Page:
cards

She also kept every Valentine she ever received. Guess who was the highest bidder? Me. I couldn't resist. They're gorgeous and there are nearly 100 of them, if not more.

valentines

Mom was the highest bidder on an old doll high chair. She's cleaned it all up and her granddaughters love it.

Mom

I also bid on and won the frog and dog for John Martin's bookshelves.

chalkware

If you've never been to an auction and bid on something, it's so exciting. It will make your heart race; the auctioneer talks so fast I couldn't help but wonder if I was bidding against myself.

The auctioneer came out of his trailer to sell a few things.

tillerguys

The man in the red hat was bidding against the man to his right {in the blue hat} for May's tiller.

tillerguys2

It was so fun to watch them.

tillerguys3

The man in blue kept looking down at the tiller, like he was measuring her up, to see if she was worth it.

tillerguys4

She was a beauty, but in my opinion not worth the price she went for. That's what happens at an auction when two people want the same thing.

May had a few little toys. Because she didn't have any children of her own, I imagine these were around for nieces and nephews.

toys2

This one was my favorite. It was so very small and fit in the palm of my hand.

sewingmachine

There were so many things that I saw that I would have like to bid on but an auction takes, what seems like, forever. We only had a few hours which wasn't nearly enough time to get even half way through the sale; they were likely there all day. It's probably best that we didn't stay, otherwise, I would have left with much more.

I did happen to bid on and win a necklace that belonged to May, I paid $12 for the necklace {and a pair of matching earrings}.

mynecklace

Two oranges hang from each little gold branch along with a green leaf. I thought it was so unique and beautiful. Clearly it isn't meant to be paired with a grey and white tank top but by the end of the auction the sun had appeared and my rain gear was gone.

If you'd like to see more of what I saw and captured at the auction you can do so by following this link to my Auction set on Flickr. It was certainly a Saturday morning for the record books and I'm grateful for the opportunity to learn more about May Johnson, if only it would have been this side of eternity. I hope we can meet up on the other side, I think we'll be good friends.

117 comments:

CC said...

Darby, what a touching post. I bet Miss May is smiling down upon you! Thanks for sharing...and appreciating a wonderful sounding lady.

Hugs!

Anonymous said...

This brings back memories of auctions we used to go to. Funny, the auctioneer and the old men in your photos look quite similar to the ones up here in rural Manitoba Canada. They even have similar hats. Now I really want to go to a country auction. Just today I used a bowl with the initials V.L. etched in pink letters . . .Violet Linaker was this lady's name.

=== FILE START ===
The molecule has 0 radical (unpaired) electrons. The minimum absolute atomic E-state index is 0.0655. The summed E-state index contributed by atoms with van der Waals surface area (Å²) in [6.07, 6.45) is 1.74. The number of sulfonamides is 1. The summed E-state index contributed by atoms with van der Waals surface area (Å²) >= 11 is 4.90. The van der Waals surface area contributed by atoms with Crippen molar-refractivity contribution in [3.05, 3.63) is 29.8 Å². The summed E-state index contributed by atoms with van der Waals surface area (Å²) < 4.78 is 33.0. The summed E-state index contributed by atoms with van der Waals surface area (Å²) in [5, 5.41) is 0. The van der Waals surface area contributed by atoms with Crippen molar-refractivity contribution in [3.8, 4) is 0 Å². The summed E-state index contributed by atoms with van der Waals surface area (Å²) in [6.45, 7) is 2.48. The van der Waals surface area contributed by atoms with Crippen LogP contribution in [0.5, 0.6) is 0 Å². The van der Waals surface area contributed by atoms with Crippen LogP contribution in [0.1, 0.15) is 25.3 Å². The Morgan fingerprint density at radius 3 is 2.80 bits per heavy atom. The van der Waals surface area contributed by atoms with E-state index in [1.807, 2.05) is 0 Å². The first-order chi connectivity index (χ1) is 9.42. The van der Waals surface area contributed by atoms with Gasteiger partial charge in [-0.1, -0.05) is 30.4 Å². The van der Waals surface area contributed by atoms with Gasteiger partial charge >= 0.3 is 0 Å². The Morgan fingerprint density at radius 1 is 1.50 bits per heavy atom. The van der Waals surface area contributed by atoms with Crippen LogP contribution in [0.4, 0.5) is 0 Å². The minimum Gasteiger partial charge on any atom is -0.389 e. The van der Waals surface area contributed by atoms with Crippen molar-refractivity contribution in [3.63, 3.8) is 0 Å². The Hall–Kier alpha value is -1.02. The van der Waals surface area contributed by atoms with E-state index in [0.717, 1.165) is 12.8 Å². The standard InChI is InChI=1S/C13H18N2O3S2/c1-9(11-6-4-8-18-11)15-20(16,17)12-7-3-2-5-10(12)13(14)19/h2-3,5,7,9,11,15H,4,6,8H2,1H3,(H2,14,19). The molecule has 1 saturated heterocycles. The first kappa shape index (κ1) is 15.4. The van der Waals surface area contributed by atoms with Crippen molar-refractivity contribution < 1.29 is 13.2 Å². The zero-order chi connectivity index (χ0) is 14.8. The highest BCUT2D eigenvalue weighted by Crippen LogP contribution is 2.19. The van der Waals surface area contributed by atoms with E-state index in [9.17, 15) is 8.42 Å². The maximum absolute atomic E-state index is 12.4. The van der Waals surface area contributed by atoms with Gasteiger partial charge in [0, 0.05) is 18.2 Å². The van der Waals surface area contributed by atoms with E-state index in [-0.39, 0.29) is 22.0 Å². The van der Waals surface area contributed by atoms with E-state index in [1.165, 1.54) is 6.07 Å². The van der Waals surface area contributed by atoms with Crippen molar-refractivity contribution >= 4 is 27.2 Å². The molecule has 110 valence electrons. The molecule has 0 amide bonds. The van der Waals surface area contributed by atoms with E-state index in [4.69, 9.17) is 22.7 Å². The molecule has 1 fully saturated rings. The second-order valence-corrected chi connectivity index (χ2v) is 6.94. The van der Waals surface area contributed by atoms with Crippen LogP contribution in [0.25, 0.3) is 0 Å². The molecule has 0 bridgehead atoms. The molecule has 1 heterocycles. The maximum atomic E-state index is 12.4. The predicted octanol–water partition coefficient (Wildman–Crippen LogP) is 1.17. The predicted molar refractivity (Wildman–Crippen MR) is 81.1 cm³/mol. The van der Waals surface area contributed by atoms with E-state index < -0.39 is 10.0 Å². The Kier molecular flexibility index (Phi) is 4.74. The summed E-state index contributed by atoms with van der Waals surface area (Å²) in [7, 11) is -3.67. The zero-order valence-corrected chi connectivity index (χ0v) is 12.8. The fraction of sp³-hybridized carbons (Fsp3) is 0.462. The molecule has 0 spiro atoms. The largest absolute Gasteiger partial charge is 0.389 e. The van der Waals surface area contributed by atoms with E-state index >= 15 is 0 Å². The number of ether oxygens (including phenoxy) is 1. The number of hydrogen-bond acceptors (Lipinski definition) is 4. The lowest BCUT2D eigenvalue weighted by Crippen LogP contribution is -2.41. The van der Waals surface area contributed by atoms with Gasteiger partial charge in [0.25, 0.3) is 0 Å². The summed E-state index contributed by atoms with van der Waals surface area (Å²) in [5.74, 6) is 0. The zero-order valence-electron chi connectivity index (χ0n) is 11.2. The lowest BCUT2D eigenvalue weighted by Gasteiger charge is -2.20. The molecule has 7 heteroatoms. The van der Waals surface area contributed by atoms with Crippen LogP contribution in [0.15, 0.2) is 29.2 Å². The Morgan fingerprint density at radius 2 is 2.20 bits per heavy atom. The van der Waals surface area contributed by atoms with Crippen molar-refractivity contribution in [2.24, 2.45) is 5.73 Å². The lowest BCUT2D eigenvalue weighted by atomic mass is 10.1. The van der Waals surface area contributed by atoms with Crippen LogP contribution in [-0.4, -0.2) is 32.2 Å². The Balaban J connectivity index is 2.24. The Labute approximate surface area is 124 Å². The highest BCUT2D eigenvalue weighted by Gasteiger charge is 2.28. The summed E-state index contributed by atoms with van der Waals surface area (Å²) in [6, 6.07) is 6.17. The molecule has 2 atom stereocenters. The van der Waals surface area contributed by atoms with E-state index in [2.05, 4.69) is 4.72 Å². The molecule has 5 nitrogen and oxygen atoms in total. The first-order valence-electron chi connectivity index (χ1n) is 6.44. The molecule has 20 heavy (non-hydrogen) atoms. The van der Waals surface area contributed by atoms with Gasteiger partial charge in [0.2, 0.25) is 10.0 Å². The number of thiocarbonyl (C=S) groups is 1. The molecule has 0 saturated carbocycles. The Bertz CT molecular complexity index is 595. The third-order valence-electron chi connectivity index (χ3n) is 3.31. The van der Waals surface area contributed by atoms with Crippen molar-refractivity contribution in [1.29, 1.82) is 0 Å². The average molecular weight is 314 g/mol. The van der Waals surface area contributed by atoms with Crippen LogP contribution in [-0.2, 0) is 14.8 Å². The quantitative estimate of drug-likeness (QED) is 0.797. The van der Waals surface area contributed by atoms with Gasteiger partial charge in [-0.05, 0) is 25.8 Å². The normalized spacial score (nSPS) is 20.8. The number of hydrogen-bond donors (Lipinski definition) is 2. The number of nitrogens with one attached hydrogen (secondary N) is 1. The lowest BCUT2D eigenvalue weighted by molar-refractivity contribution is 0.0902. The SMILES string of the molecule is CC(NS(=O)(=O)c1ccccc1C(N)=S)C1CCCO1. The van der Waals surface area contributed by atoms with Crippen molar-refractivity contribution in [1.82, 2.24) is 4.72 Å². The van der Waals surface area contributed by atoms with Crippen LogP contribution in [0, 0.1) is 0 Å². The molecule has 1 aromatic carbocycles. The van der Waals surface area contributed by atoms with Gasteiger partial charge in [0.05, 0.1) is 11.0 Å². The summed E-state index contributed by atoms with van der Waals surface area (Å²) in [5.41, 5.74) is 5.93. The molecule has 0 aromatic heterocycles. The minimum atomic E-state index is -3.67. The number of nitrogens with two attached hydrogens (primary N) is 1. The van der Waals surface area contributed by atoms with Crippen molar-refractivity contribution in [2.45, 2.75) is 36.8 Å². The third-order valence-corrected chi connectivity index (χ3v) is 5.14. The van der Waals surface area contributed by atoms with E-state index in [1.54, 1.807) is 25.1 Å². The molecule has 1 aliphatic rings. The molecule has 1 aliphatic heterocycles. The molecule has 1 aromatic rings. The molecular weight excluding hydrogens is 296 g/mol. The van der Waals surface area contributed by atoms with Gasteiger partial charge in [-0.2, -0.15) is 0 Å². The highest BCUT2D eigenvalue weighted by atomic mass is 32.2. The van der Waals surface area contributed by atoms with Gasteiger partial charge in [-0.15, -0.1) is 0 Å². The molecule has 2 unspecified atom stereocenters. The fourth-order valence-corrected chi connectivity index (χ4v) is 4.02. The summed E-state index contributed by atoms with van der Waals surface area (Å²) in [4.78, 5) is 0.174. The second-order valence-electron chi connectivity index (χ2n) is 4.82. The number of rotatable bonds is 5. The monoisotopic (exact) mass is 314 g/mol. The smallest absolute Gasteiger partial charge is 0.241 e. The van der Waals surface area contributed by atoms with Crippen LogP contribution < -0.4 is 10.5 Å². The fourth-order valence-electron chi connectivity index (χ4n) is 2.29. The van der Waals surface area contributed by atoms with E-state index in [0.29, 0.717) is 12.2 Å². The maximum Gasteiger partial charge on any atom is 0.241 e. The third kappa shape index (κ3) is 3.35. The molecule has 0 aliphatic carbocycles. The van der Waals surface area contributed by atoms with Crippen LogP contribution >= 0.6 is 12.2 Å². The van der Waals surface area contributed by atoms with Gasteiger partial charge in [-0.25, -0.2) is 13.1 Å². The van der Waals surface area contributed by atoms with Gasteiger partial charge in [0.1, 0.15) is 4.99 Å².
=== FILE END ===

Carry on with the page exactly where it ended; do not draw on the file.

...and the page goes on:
Thanks for the beautiful tribute to someone who must have been special.
Eva

annek said...

I like your purchases. I'm with you on the crying part...I always thought I couldn't go to an estate sale/or auction without feeling kind of like I was intruding somehow...but then seeing your post and all the things you learned about May just from being there...and I think maybe I could do it. The pictures were great.

Joy said...

What a lovely post, and lovely pictures. Ms. May sounds like an amazing lady, thanks for sharing.

emilia morgan said...

break my heart why don't you! what a beautiful post. i had a lump in my throat just reading and looking at the pics of May's life being auctioned off.glad your mother and yourself decided to brave the rain

Elizabeth said...

i have to say, i got teary eyed looking at all that canning. i can appreciate all the hard work that goes into it.

i grew up going to auctions every saturday. my grandfather was a real estate broker and it was always a family ordeal. you can find so many great finds and it looks like you did!

Rachel H said...

Wow. That was such a sentimental journey! I love that. That's also why I love going through old houses...wishing the walls could tell me all they've seen and heard over the years.

Wonderful! Thanks. And I bet someday you just might meet that sweet lady.

Devon said...

Pregnant woman crying in Seattle. Lovely post.

Emma said...

Oh I'm all weepy Darby. How wonderful that you have given May such a lovely obituary. I'm glad you entered her world and shared her with us even though you never had the chance to meet.

Chris and Deb said...

What a beautiful & thoughtful post Darby!! I have been to many auctions in my life, but have never thought so deeply as you did.....I don't think I will ever go with my old mindset again! Thanks for the beautiful tribute of Miss Johnson!

Amy S. Norris said...

aww, i love ms. may and i never knew of her until i just read this post.

auctions and estates make me sad. instead of seeing all of the lovely things that could be mine, i see the stories behind them and the memories and what they meant to someone for them to stay around. we bought our house as an estate, the lady passed from alzheimers and dementia, and do you know that her estranged granddaughter brought in an auction company to sell off family china, silver, linens, etc. it made me sick. i think that is why i have such a hard time changing things in the house, i think mrs. mara has had enough trauma in her life with the auction.

it just makes me sad that some people don't have families that want their memoirs. on that note, i will have to say that i have some prized antiques that i treat with so much care that i really wish i knew the stories behind that have come from auctions.

ps - LOVE the necklace!

nameisgrace said...

Wow. I got chills reading this post. And I am totally going to start saving cards, valentines etc. What a sweet lady she was!

Abby said...

beautiful post, darby. how come you didn't nab those owl lamps?!

Becky Brodbeck said...

Hey-looks like you are having a great trip, lots of precious memories and experiences. The pictures a great-you are doing a beautiful job with that camera!